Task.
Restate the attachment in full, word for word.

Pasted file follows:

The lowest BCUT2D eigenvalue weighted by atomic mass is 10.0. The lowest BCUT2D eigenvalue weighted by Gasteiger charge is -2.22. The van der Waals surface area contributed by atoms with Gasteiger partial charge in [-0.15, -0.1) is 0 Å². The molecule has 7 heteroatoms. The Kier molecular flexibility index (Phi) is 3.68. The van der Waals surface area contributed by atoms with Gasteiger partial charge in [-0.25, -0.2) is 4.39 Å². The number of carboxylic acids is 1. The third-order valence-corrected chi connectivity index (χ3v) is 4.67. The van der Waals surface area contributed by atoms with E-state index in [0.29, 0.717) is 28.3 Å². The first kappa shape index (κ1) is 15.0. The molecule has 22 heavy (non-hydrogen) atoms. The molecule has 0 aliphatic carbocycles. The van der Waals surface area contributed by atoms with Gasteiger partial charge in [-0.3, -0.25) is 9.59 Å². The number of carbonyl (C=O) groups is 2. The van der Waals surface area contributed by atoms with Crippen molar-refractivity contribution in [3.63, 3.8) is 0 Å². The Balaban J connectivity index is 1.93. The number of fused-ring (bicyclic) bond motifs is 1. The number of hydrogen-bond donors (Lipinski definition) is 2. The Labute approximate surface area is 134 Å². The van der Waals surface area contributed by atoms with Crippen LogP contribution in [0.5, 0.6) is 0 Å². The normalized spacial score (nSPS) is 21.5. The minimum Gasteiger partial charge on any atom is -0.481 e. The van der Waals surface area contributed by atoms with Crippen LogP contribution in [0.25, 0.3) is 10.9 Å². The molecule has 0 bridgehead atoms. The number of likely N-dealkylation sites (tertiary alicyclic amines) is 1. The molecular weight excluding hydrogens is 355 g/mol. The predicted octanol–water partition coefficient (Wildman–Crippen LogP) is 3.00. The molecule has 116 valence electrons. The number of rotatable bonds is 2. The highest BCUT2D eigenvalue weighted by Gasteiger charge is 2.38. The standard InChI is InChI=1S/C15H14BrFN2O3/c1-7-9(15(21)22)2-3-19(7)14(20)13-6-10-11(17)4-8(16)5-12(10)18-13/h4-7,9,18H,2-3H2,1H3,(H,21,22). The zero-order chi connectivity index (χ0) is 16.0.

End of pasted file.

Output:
The lowest BCUT2D eigenvalue weighted by atomic mass is 10.0. The lowest BCUT2D eigenvalue weighted by Gasteiger charge is -2.22. The van der Waals surface area contributed by atoms with Gasteiger partial charge in [-0.15, -0.1) is 0 Å². The molecule has 7 heteroatoms. The Kier molecular flexibility index (Phi) is 3.68. The van der Waals surface area contributed by atoms with Gasteiger partial charge in [-0.25, -0.2) is 4.39 Å². The number of carboxylic acids is 1. The third-order valence-corrected chi connectivity index (χ3v) is 4.67. The van der Waals surface area contributed by atoms with E-state index in [0.29, 0.717) is 28.3 Å². The first kappa shape index (κ1) is 15.0. The molecule has 22 heavy (non-hydrogen) atoms. The molecule has 0 aliphatic carbocycles. The van der Waals surface area contributed by atoms with Gasteiger partial charge in [-0.3, -0.25) is 9.59 Å². The number of carbonyl (C=O) groups is 2. The van der Waals surface area contributed by atoms with Crippen molar-refractivity contribution in [3.63, 3.8) is 0 Å². The Balaban J connectivity index is 1.93. The number of fused-ring (bicyclic) bond motifs is 1. The number of hydrogen-bond donors (Lipinski definition) is 2. The Labute approximate surface area is 134 Å². The van der Waals surface area contributed by atoms with Crippen LogP contribution in [0.5, 0.6) is 0 Å². The normalized spacial score (nSPS) is 21.5. The minimum Gasteiger partial charge on any atom is -0.481 e. The van der Waals surface area contributed by atoms with Crippen LogP contribution in [0.25, 0.3) is 10.9 Å². The molecule has 0 bridgehead atoms. The number of likely N-dealkylation sites (tertiary alicyclic amines) is 1. The molecular weight excluding hydrogens is 355 g/mol. The predicted octanol–water partition coefficient (Wildman–Crippen LogP) is 3.00. The molecule has 116 valence electrons. The number of rotatable bonds is 2. The highest BCUT2D eigenvalue weighted by Gasteiger charge is 2.38. The standard InChI is InChI=1S/C15H14BrFN2O3/c1-7-9(15(21)22)2-3-19(7)14(20)13-6-10-11(17)4-8(16)5-12(10)18-13/h4-7,9,18H,2-3H2,1H3,(H,21,22). The zero-order chi connectivity index (χ0) is 16.0.